It is vital to explain why data is so valuable. Some kind of value exchange could help bring this to life – a bake sale where employees can get a cupcake for an email address, for example.

GDPR cupcake idea
Holding a bake sale to convey the value of data can help educate employees on GDPR.

Consider third parties

Businesses don’t just have to consider their own compliance. Any third parties that use customer data should also be compliant if working on behalf of the business. A digital marketing agency that creates email newsletters for a retailer has to be GDPR compliant. If not, both the agency and the retailer could be in trouble.

The future impact of GDPR

GDPR ushers in a sea-change in how we use and view personal data. Consumers are becoming more aware of the value of their data, and organizations need to step up in order to gain the public’s trust. The stakes are now higher than ever for any business using data. That includes businesses outside of Europe.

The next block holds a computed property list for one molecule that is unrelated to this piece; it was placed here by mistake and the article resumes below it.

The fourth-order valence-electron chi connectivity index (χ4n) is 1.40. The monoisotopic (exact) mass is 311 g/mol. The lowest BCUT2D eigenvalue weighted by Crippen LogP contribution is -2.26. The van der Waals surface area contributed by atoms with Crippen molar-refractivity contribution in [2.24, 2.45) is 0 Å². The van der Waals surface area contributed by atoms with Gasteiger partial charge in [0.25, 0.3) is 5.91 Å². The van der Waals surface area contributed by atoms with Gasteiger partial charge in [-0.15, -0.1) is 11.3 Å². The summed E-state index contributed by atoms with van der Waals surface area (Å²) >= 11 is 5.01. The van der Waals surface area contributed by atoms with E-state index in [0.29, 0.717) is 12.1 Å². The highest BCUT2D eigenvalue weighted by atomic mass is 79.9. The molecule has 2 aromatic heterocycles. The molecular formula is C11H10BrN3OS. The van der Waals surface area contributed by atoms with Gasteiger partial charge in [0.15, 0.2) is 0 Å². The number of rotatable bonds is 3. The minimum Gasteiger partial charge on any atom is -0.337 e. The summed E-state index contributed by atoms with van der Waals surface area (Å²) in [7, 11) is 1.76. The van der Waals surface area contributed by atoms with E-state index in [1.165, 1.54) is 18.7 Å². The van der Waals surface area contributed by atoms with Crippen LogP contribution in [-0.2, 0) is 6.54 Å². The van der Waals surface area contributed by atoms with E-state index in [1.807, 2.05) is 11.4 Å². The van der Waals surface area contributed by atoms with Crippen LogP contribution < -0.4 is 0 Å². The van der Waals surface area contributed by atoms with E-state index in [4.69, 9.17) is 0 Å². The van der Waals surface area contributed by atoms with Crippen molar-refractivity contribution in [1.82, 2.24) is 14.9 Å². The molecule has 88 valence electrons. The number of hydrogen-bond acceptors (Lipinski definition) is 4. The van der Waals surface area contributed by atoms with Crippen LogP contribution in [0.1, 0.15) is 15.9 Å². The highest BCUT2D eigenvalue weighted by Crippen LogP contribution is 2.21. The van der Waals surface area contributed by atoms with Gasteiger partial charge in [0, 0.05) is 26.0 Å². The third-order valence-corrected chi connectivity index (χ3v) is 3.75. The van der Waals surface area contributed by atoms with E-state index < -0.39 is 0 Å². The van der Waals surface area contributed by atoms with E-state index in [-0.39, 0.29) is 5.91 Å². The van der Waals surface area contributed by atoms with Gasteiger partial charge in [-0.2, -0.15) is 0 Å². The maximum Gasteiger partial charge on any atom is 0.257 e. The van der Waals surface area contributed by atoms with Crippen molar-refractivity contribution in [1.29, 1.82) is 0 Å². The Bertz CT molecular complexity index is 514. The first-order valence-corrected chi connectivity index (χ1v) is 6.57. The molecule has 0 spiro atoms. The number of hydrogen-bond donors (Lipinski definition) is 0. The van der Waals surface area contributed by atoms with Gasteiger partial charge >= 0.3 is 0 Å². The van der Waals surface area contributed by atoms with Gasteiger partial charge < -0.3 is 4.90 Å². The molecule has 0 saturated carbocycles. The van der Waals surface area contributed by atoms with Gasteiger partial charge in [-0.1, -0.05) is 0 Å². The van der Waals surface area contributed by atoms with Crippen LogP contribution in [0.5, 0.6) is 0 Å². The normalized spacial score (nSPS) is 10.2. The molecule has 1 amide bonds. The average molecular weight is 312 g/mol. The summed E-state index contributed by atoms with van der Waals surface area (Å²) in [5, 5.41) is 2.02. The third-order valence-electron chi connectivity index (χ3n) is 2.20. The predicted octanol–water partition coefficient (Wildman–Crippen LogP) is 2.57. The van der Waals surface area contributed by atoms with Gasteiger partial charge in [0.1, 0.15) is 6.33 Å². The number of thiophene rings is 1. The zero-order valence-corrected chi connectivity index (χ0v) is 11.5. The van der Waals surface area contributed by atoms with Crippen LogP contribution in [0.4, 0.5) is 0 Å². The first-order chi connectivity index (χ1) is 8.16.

U.S. companies cannot rest easy in the belief that GDPR doesn’t apply to them. At the same time, the awareness of data value and security is filtering through to U.S. consumers as well. It may also hit U.S legislation. The CONSENT Act has now been proposed to curb data collection by social networks and online companies. 

There is a cultural change occurring and consumers are holding organizations much more accountable. Data is the new oil, that means it’s worth quite a bit. People are realizing the value exchange that occurs when a company uses personal data. They are beginning to demand a fairer deal from organizations.

Ultimately, the higher standards demanded by GDPR and other new data laws can only be a good thing. It requires businesses to step up and use data responsibly – or to risk the wrath of regulators and the public.